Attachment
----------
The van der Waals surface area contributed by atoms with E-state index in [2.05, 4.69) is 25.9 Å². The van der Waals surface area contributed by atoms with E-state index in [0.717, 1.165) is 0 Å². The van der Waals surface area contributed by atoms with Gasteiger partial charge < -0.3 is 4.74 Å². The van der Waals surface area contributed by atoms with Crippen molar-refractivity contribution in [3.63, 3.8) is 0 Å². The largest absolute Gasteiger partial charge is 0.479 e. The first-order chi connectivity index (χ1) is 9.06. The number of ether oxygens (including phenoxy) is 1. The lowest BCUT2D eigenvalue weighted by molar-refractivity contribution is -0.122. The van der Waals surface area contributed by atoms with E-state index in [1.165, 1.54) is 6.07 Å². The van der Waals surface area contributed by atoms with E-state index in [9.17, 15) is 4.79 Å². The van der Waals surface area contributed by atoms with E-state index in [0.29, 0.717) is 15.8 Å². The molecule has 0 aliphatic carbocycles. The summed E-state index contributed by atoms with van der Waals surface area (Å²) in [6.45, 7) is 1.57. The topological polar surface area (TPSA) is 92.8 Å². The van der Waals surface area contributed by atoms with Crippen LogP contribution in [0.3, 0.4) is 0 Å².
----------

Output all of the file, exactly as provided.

The van der Waals surface area contributed by atoms with E-state index in [2.05, 4.69) is 25.9 Å². The van der Waals surface area contributed by atoms with E-state index in [0.717, 1.165) is 0 Å². The van der Waals surface area contributed by atoms with Gasteiger partial charge < -0.3 is 4.74 Å². The van der Waals surface area contributed by atoms with Crippen molar-refractivity contribution in [3.63, 3.8) is 0 Å². The largest absolute Gasteiger partial charge is 0.479 e. The first-order chi connectivity index (χ1) is 9.06. The number of ether oxygens (including phenoxy) is 1. The lowest BCUT2D eigenvalue weighted by molar-refractivity contribution is -0.122. The van der Waals surface area contributed by atoms with E-state index in [1.165, 1.54) is 6.07 Å². The van der Waals surface area contributed by atoms with E-state index in [9.17, 15) is 4.79 Å². The van der Waals surface area contributed by atoms with E-state index in [0.29, 0.717) is 15.8 Å². The molecule has 0 aliphatic carbocycles. The summed E-state index contributed by atoms with van der Waals surface area (Å²) in [6.45, 7) is 1.57. The topological polar surface area (TPSA) is 92.8 Å². The van der Waals surface area contributed by atoms with Crippen LogP contribution in [0.3, 0.4) is 0 Å².